X-Man Tornado v3

October 22nd, 2022
Basillio Noris

A completely new direction compared to the Tomato2, it’s a great cube especially if you turn fast.

  • Weight & feel– average weight, slightly papery feeling when turning
  • Turning Speed – fast, but very controlled (thanks to core magnets)
  • Corner Cutting– very good, difficult to make it hard lock midsolve
  • Magnets – clicky even on lowest settings (mostly due to core magnets)
  • Lockups – Some lockups after slices, as they require a bit more force than normal turns
  • Sound – Definitely louder than its predecessor, but not a “loud” cube in any way
  • Looks – You had me at glossy plastic. It sports the same bevelled center caps of the v2 but the white internals give it a very different look. (Old grumpy me prefers the older look.)
  • Plastic – sturdy and sharp, glossy (yay!) and feels thick and solid.
  • Similar-feel cubes – Zanchi Pro (sharpness), Tengyun 1 (solidity), MG C Evo (paperiness)
  • Price – 25-40$
How to recycle a name for an entirely new cube

Tometo Threemato. The new version of a cube that has little in common with its predecessor, the X-Man Tornado V3 is a great cube that is both very fast and forgiving, feels solid and sharp and clickedly magnetic, all without feeling like the flimsy feathery constructs that brands like Gan have been pushing out lately.

The pieces feel solid and sharp in a way that reminds Dayan’s Zanchi Pro (although not as knife-edges sharp as the Guhong v4), but without the wonky springs and lockups (I tested the non-maglev Flagship version). It is very fast and requires minimal force to turn, but you do feel the friction of the pieces as you move things around (contrast this with the first Tengyun, where pieces feel similarly solid, but give the impression of hovering atop the core axis, rather than on the central slice).

The adjustment system inherits from its previous version with a twist : you don’t need the plastic bident tool anymore to adjust it, which is very practical (RIP fantastic multitool though!). Unfortunately getting the caps off the centres is so bad that you’re better off using a tool to pop them off (especially on higher tensions) which somewhat beats the purpose of not requiring a tool in the first place. With that said, the adjustment is even easier and more intuitive than before, as you can now feel the tightening and release as you rotate through the range of settings.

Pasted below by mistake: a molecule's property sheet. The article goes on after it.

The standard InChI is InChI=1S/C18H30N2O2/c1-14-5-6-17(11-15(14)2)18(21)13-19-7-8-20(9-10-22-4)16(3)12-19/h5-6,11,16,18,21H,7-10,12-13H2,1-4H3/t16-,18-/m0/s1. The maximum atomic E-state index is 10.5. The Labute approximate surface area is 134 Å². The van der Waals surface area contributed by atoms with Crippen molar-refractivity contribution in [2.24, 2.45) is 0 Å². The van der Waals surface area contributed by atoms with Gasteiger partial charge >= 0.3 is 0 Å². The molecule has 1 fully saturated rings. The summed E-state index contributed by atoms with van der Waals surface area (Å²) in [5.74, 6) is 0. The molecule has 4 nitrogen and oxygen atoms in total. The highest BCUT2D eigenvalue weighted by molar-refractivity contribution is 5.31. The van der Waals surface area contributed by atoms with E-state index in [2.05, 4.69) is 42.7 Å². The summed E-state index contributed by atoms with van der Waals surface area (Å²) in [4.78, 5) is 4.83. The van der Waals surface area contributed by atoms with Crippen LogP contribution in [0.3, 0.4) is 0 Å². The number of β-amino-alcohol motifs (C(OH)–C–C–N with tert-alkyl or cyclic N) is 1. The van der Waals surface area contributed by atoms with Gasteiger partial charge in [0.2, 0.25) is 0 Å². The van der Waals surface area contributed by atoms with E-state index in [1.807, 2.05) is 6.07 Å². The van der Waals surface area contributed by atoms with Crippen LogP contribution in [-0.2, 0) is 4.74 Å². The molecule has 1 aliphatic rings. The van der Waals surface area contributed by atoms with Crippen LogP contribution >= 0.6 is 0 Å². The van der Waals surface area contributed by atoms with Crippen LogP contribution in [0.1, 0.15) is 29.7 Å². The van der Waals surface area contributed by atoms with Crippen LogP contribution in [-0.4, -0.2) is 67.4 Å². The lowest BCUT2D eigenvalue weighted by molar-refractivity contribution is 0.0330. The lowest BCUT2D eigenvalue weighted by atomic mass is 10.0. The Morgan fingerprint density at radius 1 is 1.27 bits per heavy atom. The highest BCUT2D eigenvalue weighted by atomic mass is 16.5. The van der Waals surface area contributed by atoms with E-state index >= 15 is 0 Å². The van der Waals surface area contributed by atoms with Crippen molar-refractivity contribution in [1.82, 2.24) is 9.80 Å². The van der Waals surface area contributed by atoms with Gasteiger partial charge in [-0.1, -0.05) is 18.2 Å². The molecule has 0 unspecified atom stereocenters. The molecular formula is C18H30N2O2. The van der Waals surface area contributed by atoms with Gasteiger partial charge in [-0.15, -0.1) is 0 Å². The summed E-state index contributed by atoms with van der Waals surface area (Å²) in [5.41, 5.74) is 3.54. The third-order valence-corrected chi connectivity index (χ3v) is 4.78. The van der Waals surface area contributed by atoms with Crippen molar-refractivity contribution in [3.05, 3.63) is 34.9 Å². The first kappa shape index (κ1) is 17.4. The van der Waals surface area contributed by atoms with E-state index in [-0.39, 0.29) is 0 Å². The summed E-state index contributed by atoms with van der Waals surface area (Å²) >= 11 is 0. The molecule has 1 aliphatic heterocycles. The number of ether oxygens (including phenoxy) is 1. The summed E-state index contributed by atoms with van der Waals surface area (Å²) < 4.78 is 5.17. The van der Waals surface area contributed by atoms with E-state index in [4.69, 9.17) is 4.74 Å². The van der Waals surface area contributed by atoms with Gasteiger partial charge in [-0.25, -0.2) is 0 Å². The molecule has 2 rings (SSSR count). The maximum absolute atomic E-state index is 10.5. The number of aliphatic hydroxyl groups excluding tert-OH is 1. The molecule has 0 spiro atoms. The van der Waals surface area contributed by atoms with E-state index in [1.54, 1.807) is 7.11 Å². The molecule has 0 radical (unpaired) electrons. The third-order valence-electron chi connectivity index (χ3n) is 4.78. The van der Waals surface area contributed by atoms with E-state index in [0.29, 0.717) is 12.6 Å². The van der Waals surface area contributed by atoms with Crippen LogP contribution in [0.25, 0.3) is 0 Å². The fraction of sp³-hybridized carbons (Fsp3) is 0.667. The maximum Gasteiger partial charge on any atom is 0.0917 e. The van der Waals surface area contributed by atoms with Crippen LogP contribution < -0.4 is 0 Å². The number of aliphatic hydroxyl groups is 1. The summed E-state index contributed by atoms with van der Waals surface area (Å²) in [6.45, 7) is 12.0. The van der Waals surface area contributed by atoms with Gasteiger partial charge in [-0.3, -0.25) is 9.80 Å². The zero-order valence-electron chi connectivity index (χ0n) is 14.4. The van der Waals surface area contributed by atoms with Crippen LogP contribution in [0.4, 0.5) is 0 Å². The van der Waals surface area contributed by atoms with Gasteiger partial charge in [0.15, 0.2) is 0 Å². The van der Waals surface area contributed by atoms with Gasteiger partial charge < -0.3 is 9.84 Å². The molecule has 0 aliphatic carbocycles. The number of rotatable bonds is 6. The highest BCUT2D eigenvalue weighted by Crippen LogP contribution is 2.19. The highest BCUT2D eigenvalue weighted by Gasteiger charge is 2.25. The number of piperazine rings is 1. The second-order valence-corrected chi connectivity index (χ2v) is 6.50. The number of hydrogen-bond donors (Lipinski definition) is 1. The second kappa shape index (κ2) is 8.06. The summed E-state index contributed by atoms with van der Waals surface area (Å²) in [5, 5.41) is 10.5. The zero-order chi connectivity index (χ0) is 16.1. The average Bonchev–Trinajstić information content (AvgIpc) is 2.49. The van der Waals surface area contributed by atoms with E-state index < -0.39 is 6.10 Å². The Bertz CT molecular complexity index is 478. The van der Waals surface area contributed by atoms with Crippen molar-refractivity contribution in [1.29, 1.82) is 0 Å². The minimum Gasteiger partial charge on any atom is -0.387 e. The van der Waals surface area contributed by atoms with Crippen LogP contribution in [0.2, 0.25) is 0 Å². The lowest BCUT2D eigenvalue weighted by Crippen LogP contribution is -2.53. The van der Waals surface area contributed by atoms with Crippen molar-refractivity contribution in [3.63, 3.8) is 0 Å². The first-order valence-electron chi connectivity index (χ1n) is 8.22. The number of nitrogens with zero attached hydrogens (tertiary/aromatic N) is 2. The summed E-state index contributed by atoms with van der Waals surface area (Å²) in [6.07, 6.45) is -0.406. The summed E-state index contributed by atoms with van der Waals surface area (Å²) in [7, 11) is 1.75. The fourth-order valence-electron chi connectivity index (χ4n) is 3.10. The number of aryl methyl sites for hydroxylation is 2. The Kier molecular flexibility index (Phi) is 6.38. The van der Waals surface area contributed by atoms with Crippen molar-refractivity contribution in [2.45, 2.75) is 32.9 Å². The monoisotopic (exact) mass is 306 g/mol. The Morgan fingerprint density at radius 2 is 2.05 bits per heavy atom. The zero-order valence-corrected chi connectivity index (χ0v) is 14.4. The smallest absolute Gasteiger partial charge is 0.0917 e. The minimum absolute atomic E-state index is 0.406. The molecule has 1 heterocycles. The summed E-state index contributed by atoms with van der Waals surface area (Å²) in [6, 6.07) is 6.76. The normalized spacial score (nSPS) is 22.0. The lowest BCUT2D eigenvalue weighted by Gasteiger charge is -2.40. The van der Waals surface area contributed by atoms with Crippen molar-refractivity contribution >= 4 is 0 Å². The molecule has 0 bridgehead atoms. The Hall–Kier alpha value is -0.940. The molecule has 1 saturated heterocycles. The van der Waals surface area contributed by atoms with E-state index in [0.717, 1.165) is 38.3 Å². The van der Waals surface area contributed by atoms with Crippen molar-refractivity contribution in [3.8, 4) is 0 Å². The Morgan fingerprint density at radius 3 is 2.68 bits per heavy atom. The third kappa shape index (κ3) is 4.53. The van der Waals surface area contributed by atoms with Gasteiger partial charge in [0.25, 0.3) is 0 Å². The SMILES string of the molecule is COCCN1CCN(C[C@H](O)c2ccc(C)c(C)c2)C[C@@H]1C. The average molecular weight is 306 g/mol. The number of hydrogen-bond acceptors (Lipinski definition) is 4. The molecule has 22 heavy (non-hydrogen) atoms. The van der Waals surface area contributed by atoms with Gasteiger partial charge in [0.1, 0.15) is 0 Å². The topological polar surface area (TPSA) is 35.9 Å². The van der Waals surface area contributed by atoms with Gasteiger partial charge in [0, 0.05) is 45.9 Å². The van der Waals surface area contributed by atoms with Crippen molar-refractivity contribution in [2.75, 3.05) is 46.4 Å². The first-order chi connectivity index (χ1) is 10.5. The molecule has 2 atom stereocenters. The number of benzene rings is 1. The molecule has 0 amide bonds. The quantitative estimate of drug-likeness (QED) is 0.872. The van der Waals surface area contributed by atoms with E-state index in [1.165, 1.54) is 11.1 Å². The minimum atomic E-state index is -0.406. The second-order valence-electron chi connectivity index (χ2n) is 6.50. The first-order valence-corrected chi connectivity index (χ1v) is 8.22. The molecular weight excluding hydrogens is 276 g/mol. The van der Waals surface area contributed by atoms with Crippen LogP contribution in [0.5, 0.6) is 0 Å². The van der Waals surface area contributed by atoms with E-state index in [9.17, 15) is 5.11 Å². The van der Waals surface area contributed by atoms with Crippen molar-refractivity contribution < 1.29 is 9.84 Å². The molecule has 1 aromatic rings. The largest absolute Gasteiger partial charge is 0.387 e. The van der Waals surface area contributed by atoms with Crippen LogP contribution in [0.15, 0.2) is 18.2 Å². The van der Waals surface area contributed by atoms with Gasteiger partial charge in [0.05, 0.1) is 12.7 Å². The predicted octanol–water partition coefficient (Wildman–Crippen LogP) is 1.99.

Magnet are quite clicky. Part of it is the noise (you can clearly hear a grigrigri sound as you turn even on the lowest strength), and part are the core magnets, that add an overall level of magnetisation that you can’t adjust away. That said, the fantastic stability they provide makes the clicks a very reasonable price to pay (if you don’t actually like them).
Quick Tip: The core magnets are clip-on, meaning you can simply remove them and  get a Standard or Standard-Maglev version with non-clicky magnets, as they remove a part of the total magnetic force, roughly equivalent to putting magnet strength to a theoretical -1. If you don't like strong magnets this might be a great thing to do! (You can put the core magnets back at any time, clipping them in is very easy, but be careful as they might unclip during solves and completely lock up your cube.)

Corner cutting while solving is excellent. I rarely find myself locking up mid-solve, even if it is possible to lock it up if you try to explicitly. The combination of stability, magnetic feel, corner cutting and springs make this a ridiculously forgiving cube, on which I’ve been hitting faster times than usual both in CFOP and Roux. I suspect people with very high TPS will find this cube very very nice.

On this latter, the slices require a bit of effort due to the core magnets making your life more difficult and yielding the only (rare) lockups I get on this cube. But overall the leniency of the cube overall makes me get good times for my mediocre skill level. If Roux is your main method, however, I would probably suggest to get another cube.

As for those who’d like to know how it compares with the Tomato v2, they are two pretty much distinct cubes with few similarities: It sports the same center caps and an even better adjustment systems. However the differences are more important: It is larger, louder and with a higher-pitched overall sound, it feels heavier and with clicker magnets. It is also more forgiving and less prone to lock up, and provides a more sturdy alternative to other TPS favorites like the newest GANs, which tend to be flimsier and more prone to damage. All this at 1/3 the price.

Update: What are the differences between versions?
I've been able to test all three versions of the cube, and I'd say that they are minor variations on the same theme. The main difference between Standard and Flagship is being able to reduce the magnet power even further. Difference between Pioneer and Flagship is less noise and a range of spring compression setting that is more shifted toward the "loose" (I've been doing a lot of OH on the Pioneer and I'm quite a fan). Oh, and you can pop off the center caps without getting your fingers to bleed. Imagine that.

If I had to summarize what to choose, I'd say:

  • Want something with non-clicky magnets? --> Get the Standard
  • Want something with super light turning? --> Get the Pioneer
  • Want something in the middle? --> Get the Flagship
  • Don't know what to get? --> Get the Flagship

Update 2: XMD has updated the design of the Pioneer core and copied the new Moyu "Ball Core" concept, thus solving the issues of locks that sometimes happened (or core magnet "unclipping" and roaming around inside the core). This makes it even smoother, and reduces risks of things breaking. If you buy a new version of the cube you'll likely be getting the ball core version!

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